The government should use Brexit to ensure councils are adequately funded to help tackle poverty, according to the United Nations’ extreme poverty and human rights rapporteur.
Professor Philip Alston said the government’s commitment to “punitive, mean-spirited, and often callous” austerity measures have inflicted “great misery” on some of the most vulnerable people in society. However, the government had “remained determinedly in a state of denial” about increasing poverty.
While the UK is the world’s fifth largest economy, Professor Alston said a fifth of the population (14 million people) is now living in poverty. He said it “seems patently unjust and contrary to British values that so many people are living in poverty”.
Following a two-week visit his report, published last week, said: “This is obvious to anyone who opens their eyes to see the immense growth in foodbanks and the queues waiting outside them, the people sleeping rough in the streets, the growth of homelessness, the sense of deep despair that leads even the government to appoint a minister for suicide prevention and civil society to report in depth on unheard of levels of loneliness and isolation.
“And local authorities, especially in England, which perform vital roles in providing a real social safety net have been gutted by a series of government policies. Libraries have closed in record numbers, community and youth centres have been shrunk and underfunded, public spaces and buildings including parks and recreation centres have been sold off.”
Professor Alston said experts were predicting the number of children living poverty will significantly rise in the future.
“For almost one in every two children to be poor in twenty-first century Britain is not just a disgrace, but a social calamity and an economic disaster, all rolled into one,” said Professor Alston.
He said “many of the public places and institutions that previously brought communities together” had been “steadily dismantled or undermined” by austerity. While he noted “the Treasury and the government constantly repeat the refrain that fiscal policy must ‘avoid burdening the next generation’,” Professor Alston said: “The problem is that the next generation’s prospects are already being grievously undermined by the systematic dismantling of social protection policies since 2010.”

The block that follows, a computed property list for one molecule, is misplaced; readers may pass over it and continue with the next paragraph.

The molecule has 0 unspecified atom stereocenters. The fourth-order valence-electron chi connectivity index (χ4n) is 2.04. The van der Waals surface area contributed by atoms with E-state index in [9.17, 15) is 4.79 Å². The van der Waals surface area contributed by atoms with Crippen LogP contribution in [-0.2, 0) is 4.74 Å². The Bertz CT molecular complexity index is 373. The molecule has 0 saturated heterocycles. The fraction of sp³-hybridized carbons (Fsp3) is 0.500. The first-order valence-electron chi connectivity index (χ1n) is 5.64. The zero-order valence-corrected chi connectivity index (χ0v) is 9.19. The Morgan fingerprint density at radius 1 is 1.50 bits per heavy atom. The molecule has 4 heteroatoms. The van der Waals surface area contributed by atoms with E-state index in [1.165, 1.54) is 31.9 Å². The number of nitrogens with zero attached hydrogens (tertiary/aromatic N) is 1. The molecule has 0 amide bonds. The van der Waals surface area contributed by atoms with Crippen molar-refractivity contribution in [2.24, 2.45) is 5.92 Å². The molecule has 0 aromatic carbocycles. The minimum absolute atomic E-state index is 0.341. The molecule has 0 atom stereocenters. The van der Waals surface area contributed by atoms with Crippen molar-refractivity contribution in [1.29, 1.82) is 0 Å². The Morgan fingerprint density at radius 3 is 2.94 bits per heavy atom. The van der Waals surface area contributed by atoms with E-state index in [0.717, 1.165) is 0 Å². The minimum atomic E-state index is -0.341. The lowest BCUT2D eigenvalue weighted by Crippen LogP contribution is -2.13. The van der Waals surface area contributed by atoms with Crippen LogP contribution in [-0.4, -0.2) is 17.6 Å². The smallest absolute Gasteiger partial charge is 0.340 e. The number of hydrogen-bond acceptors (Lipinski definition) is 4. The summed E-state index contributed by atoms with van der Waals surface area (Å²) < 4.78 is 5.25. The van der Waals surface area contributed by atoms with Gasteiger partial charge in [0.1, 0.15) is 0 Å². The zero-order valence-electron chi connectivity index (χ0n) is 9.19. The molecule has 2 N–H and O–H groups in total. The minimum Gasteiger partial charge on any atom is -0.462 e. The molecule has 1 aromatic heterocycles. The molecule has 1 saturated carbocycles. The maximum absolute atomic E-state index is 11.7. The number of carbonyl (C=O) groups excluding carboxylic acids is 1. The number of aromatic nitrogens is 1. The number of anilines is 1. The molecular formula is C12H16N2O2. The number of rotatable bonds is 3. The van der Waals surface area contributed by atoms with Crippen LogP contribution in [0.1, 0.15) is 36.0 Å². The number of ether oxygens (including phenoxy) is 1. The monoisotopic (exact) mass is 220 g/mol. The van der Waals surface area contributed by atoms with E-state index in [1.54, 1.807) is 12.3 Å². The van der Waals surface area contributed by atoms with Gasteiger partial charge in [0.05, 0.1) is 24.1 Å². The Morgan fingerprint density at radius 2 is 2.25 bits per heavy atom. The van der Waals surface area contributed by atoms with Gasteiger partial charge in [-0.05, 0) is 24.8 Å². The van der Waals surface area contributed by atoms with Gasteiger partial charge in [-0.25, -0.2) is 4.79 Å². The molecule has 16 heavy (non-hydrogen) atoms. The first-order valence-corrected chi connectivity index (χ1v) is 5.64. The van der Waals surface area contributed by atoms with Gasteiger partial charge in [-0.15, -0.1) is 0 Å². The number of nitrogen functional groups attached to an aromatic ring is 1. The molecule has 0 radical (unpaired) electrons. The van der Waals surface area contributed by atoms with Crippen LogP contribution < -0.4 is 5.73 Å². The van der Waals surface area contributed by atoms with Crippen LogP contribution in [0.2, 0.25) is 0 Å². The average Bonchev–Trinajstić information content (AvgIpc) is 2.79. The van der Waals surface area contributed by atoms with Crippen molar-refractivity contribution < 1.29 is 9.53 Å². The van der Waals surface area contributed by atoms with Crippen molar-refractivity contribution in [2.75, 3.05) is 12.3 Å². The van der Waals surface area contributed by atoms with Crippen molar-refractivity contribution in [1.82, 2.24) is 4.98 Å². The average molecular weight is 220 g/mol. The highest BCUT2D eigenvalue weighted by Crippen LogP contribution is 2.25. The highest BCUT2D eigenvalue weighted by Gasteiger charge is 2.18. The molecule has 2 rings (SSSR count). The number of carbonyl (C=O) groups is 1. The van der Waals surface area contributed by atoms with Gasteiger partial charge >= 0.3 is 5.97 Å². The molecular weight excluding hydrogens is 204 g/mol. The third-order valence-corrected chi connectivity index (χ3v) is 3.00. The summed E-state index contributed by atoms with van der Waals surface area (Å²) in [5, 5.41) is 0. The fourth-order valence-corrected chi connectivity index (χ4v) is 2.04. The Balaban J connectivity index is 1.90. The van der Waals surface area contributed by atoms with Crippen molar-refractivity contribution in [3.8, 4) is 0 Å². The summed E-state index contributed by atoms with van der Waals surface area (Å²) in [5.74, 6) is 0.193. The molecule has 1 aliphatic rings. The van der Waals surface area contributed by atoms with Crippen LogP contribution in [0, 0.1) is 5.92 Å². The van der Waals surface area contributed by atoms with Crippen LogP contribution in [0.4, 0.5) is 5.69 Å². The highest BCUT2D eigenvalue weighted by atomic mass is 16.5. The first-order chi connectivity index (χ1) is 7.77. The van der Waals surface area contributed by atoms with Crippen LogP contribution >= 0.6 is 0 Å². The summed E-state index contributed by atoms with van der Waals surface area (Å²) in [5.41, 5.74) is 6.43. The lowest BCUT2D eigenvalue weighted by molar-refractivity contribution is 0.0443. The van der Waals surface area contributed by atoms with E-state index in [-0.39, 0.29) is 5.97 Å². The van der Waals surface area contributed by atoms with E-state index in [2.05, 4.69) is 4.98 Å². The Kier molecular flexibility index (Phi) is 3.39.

He said Brexit negotiations should “present an opportunity to take stock of the current situation and reimagine what this country should represent and how it protects its people”, adding: “It should ensure local governments have the funds needed to tackle poverty at the community level, and take varying needs and tax bases into account in the ongoing fair funding review.”
Professor Alston also said transport in rural areas “should be considered an essential service, equivalent to water and electricity, and the government should regulate the sector to the extent necessary to ensure that people living in rural areas are adequately served. Abandoning people to the private market in relation to a service that affects every dimension of their basic well-being is incompatible with human rights requirements.”
On universal credit, Professor Alston said the welfare reforms had “almost certainly cost the country far more than their proponents will admit” and that any financial benefits “extracted from the benefits system since 2010 have been offset by the additional resources required to fund emergency services by families and the community, by local government, by doctors and hospital accident and emergency centres, and even by the ever shrinking and under-funded police force.”
Despite all of the problems, Professor Alston said he had “seen tremendous resilience, strength, and generosity, with neighbours supporting one another, councils seeking creative solutions, and charities stepping in to fill holes in government services”.